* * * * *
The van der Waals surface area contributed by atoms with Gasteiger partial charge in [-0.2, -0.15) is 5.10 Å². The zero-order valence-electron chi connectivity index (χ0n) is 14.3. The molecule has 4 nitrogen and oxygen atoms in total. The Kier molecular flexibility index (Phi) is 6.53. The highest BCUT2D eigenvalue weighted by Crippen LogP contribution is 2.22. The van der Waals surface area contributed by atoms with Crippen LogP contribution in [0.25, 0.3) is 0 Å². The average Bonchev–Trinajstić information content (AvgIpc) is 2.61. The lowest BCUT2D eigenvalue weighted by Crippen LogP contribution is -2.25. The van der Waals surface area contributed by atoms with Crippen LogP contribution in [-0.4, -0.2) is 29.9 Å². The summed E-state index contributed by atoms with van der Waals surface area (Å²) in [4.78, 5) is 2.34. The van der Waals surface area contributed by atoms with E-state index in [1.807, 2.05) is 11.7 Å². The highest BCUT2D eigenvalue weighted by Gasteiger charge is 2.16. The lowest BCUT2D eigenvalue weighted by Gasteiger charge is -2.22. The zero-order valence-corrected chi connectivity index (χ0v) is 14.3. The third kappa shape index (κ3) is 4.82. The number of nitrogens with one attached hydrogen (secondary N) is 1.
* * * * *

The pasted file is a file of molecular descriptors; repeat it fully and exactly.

The van der Waals surface area contributed by atoms with Gasteiger partial charge in [-0.2, -0.15) is 5.10 Å². The zero-order valence-electron chi connectivity index (χ0n) is 14.3. The molecule has 4 nitrogen and oxygen atoms in total. The Kier molecular flexibility index (Phi) is 6.53. The highest BCUT2D eigenvalue weighted by Crippen LogP contribution is 2.22. The van der Waals surface area contributed by atoms with Crippen LogP contribution in [0.25, 0.3) is 0 Å². The average Bonchev–Trinajstić information content (AvgIpc) is 2.61. The lowest BCUT2D eigenvalue weighted by Crippen LogP contribution is -2.25. The van der Waals surface area contributed by atoms with Crippen LogP contribution in [-0.4, -0.2) is 29.9 Å². The summed E-state index contributed by atoms with van der Waals surface area (Å²) in [4.78, 5) is 2.34. The van der Waals surface area contributed by atoms with E-state index in [1.807, 2.05) is 11.7 Å². The highest BCUT2D eigenvalue weighted by Gasteiger charge is 2.16. The lowest BCUT2D eigenvalue weighted by Gasteiger charge is -2.22. The zero-order valence-corrected chi connectivity index (χ0v) is 14.3. The third kappa shape index (κ3) is 4.82. The number of nitrogens with one attached hydrogen (secondary N) is 1.